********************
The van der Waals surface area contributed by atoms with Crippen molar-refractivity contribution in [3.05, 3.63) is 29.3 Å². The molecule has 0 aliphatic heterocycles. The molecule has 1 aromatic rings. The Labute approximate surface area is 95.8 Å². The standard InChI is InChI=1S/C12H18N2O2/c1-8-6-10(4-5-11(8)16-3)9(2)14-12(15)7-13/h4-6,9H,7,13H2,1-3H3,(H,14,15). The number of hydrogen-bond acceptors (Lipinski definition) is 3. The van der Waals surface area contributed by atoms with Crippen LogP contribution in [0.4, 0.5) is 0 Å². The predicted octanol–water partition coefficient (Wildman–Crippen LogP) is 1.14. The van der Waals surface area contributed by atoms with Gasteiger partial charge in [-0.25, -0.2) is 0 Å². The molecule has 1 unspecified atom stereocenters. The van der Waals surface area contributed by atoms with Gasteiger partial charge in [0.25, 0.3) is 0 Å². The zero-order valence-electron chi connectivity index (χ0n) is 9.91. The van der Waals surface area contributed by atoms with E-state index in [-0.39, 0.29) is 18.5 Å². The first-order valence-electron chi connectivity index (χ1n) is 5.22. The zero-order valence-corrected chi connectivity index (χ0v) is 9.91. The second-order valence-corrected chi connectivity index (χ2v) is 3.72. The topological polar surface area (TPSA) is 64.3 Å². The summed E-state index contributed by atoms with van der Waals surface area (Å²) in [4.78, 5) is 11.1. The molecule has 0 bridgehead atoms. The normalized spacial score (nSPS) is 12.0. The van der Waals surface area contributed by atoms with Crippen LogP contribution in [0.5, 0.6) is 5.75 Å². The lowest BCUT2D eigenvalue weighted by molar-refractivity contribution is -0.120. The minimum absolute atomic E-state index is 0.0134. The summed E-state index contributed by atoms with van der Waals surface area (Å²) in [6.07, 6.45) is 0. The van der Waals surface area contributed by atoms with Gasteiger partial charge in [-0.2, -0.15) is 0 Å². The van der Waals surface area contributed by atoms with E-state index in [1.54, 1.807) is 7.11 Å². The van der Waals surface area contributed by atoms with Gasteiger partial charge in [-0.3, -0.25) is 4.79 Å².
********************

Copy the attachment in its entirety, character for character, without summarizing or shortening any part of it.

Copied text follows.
The van der Waals surface area contributed by atoms with Crippen molar-refractivity contribution in [3.05, 3.63) is 29.3 Å². The molecule has 0 aliphatic heterocycles. The molecule has 1 aromatic rings. The Labute approximate surface area is 95.8 Å². The standard InChI is InChI=1S/C12H18N2O2/c1-8-6-10(4-5-11(8)16-3)9(2)14-12(15)7-13/h4-6,9H,7,13H2,1-3H3,(H,14,15). The number of hydrogen-bond acceptors (Lipinski definition) is 3. The van der Waals surface area contributed by atoms with Crippen LogP contribution in [0.4, 0.5) is 0 Å². The predicted octanol–water partition coefficient (Wildman–Crippen LogP) is 1.14. The van der Waals surface area contributed by atoms with Gasteiger partial charge in [-0.25, -0.2) is 0 Å². The molecule has 1 unspecified atom stereocenters. The van der Waals surface area contributed by atoms with Gasteiger partial charge in [0.25, 0.3) is 0 Å². The zero-order valence-electron chi connectivity index (χ0n) is 9.91. The van der Waals surface area contributed by atoms with E-state index in [-0.39, 0.29) is 18.5 Å². The first-order valence-electron chi connectivity index (χ1n) is 5.22. The zero-order valence-corrected chi connectivity index (χ0v) is 9.91. The second-order valence-corrected chi connectivity index (χ2v) is 3.72. The topological polar surface area (TPSA) is 64.3 Å². The summed E-state index contributed by atoms with van der Waals surface area (Å²) in [4.78, 5) is 11.1. The molecule has 0 bridgehead atoms. The normalized spacial score (nSPS) is 12.0. The van der Waals surface area contributed by atoms with Crippen LogP contribution in [0.5, 0.6) is 5.75 Å². The lowest BCUT2D eigenvalue weighted by molar-refractivity contribution is -0.120. The minimum absolute atomic E-state index is 0.0134. The summed E-state index contributed by atoms with van der Waals surface area (Å²) in [6.07, 6.45) is 0. The van der Waals surface area contributed by atoms with Gasteiger partial charge in [-0.2, -0.15) is 0 Å². The van der Waals surface area contributed by atoms with E-state index in [1.54, 1.807) is 7.11 Å². The van der Waals surface area contributed by atoms with Gasteiger partial charge in [-0.3, -0.25) is 4.79 Å².